Questions remain but Packers not short on options at safety position

Questions may still remain at the safety position for the Green Bay Packers, but this is a room that has become quite crowded over the offseason.

Following the recent signing of Jonathan Owens, the Packers now have nine safeties on the roster, a number of whom could make a push for the 53-man roster. This is a position where there was a lack of playmaking, not to mention that poor tackling and coverage breakdowns that resulted in big plays for opposing offenses happened all too regularly last season.

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GM Brian Gutekunst didn’t have the luxury of salary cap space this offseason to address the need in free agency where a number of top names were available. This also wasn’t a year where he could lean on the draft, given the lack of high-end talent and overall depth of the safety class. However, his approach to the offseason, at the very least, gave the Packers options at the position.

Since free agency opened, Green Bay re-signed Rudy Ford and Dallin Leavitt. They would also sign Tarvarius Moore, and Owens, as already mentioned. In the draft, the Packers would select Anthony Johnson and sign undrafted rookie Benny Sapp from UNI. This group of players joined Darnell Savage, Innis Gaines, and James Wiggins, who were on the roster.

What we know about this current Packers’ safety room is that Darnell Savage will be starting, something that Matt LaFleur told us during the NFL Owners’ meetings and that there is a lot of special teams experience within this position group. Everything else, specifically who will be playing next to Savage and who will make the final roster, is up in the air.

Ford, Moore, and Owens each have roughly 1,000 career defensive snaps, in addition to each being key special teams contributors as well. Ford provided some stability to the safety position for the Packers late last season with his willingness to help in the run game and simply being in the right spots to make plays on the ball.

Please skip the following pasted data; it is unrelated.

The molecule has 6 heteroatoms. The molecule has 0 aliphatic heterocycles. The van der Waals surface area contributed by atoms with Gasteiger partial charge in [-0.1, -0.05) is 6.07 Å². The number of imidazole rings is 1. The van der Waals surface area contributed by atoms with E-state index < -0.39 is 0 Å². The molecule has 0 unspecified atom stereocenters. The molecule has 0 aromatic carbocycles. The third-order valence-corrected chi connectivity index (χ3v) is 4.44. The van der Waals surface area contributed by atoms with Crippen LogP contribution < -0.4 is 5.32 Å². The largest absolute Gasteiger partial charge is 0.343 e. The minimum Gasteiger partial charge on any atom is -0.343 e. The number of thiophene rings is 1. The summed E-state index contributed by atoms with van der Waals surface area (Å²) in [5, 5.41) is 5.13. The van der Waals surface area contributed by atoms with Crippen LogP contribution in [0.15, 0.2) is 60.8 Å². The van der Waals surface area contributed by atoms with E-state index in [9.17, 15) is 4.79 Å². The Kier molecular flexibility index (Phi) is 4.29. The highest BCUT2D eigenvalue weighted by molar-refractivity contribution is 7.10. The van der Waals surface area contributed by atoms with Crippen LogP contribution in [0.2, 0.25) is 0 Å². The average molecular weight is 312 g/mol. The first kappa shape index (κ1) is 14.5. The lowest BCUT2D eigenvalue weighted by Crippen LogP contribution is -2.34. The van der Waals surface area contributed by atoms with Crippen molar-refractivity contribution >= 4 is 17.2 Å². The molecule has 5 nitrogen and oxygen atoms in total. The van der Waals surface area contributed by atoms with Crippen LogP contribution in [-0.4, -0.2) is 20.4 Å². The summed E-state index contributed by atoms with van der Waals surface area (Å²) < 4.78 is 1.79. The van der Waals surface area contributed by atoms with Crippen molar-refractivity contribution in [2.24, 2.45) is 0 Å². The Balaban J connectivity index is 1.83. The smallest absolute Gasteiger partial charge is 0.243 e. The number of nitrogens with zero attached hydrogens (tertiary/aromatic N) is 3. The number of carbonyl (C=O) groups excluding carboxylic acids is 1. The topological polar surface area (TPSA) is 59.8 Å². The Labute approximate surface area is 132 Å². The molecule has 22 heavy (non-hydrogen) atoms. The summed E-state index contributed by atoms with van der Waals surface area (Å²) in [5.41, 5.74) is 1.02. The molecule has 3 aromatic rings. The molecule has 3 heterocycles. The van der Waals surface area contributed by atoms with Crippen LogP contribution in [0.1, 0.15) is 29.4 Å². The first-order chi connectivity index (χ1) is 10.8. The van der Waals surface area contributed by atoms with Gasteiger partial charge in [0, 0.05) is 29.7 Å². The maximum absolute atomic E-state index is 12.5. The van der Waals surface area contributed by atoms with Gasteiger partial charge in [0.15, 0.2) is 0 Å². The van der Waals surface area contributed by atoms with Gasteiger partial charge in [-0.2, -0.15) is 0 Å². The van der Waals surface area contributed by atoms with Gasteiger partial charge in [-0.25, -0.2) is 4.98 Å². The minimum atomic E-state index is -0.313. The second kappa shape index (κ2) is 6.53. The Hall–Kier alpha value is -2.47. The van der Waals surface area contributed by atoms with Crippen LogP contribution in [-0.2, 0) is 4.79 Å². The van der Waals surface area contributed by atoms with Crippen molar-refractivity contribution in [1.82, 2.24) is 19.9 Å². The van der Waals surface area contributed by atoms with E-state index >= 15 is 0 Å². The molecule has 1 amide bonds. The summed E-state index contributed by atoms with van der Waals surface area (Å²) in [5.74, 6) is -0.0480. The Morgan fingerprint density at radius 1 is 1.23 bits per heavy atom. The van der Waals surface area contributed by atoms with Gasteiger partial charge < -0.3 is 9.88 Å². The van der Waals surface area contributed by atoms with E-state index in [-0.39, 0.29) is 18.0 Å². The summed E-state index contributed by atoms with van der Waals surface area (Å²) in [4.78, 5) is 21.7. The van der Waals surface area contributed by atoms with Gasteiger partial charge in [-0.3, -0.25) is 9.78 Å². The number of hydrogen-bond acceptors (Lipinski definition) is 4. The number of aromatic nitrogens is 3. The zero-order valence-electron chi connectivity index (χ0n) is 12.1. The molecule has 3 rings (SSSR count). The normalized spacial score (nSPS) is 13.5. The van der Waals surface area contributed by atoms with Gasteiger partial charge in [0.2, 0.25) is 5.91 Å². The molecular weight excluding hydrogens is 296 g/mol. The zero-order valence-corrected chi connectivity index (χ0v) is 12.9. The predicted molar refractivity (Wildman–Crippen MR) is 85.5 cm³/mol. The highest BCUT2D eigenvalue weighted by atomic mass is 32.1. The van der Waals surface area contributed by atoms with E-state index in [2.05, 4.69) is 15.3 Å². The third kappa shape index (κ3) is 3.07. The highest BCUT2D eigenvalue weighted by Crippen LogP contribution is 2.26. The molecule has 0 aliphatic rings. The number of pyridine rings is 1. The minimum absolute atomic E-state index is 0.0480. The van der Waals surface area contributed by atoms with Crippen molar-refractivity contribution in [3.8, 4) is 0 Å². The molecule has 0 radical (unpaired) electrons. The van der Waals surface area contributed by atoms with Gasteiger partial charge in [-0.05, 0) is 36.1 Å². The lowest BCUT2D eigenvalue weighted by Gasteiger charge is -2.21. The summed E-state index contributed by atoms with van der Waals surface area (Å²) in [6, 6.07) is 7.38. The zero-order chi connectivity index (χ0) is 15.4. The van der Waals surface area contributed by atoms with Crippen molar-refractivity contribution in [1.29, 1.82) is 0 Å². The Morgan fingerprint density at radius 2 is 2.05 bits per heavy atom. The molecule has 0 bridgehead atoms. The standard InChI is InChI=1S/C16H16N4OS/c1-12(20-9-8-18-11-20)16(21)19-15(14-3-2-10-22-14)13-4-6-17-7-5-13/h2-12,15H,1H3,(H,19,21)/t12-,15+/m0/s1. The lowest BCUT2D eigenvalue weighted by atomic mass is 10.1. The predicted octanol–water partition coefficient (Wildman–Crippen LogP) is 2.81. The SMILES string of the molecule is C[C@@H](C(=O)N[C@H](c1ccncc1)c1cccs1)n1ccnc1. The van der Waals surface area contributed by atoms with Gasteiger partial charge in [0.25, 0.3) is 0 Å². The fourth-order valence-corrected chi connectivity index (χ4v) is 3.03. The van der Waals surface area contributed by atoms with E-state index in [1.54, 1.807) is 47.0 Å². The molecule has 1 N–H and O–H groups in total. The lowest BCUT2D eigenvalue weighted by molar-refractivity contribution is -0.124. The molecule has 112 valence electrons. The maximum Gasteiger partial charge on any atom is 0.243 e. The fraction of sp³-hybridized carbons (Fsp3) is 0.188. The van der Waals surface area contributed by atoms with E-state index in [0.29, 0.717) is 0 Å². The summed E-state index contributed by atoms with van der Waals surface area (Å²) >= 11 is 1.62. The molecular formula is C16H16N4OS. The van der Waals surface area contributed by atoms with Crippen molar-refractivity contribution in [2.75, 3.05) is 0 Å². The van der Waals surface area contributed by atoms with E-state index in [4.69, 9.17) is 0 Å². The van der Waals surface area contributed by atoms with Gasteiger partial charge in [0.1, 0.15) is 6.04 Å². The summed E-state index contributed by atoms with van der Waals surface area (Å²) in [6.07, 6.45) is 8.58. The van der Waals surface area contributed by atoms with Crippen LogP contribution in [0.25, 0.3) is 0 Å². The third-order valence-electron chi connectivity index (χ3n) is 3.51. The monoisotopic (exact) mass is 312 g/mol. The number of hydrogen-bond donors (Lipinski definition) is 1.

Moore has 1,073 career snaps on defense, but only 60 have come since the 2020 season. He missed all of 2021 with an injury and was special teams player for San Francisco in 2022. The majority of Owens’ playing time came last season, where he was all over the football field, making 117 total tackles, and also one of the more reliable tacklers at the position, missing only 11 and ranking 15th overall by PFF’s grading system.

Although a seventh-round rookie, Johnson will be competing for playing time as well. Ben Fennell would say following the draft that he sees Johnson as a Day 1 starter, filling that Adrian Amos role in this defense. Leavitt, meanwhile, did play 255 defensive snaps in 2021 with Las Vegas but just one in 2022, despite all the ups and downs the Packers had at the position. Most likely, he is here to be a special teams ace.

Rounding out the roster is Gaines, who saw 44 snaps last season, most of which came from the slot, Wiggins, who has no NFL snaps, and Sapp.

For some context, the Packers did keep five safeties on the 2022 53-man roster, but depending on how things play out at other position groups, rostering just four isn’t uncommon. As of now, the only true locks may be Savage and Johnson, although I would put Ford near that group as well, given his performance on defense last season and special teams abilities.


That means if Green Bay chooses to keep five safeties again that leaves Owens, Moore, and Leavitt most likely battling for those final two spots. From a salary cap standpoint, Green Bay is not tied financially to any of these players who are fighting for a roster spot. If the Packers chose to release any one of these players during cutdowns – excluding Savage and Johnson – there would be minimal dead cap charges, given that they are all signed to near league minimum deals.

If I were to guess right now how things shake out at this position group, I would say that the fifth roster spot will come down to either Moore or Leavitt. As of now, I’ll give the edge to Leavitt, with his experience in Green Bay, connection to Rich Bisaccia, and the locker room presence he adds. On a few occasions last season, Aaron Rodgers spoke of Leavitt’s leadership qualities.

As far as who is playing next to Savage? That is still to be determined. But I imagine that Ford, Johnson, and Owens will all have the opportunity to earn those snaps, and if there is a rotation that takes place depending on the situation and the opponent, I won’t be surprised.

With Green Bay’s salary cap situation and the makeup of this year’s draft class, they weren’t able to address their need at safety with just one player, who immediately comes in as the starter and makes an impact, as they did in 2019 by signing Adrian Amos. Instead, Gutekunst had to get creative and has at least provided Joe Barry with several options to choose from.

Story originally appeared on Packers Wire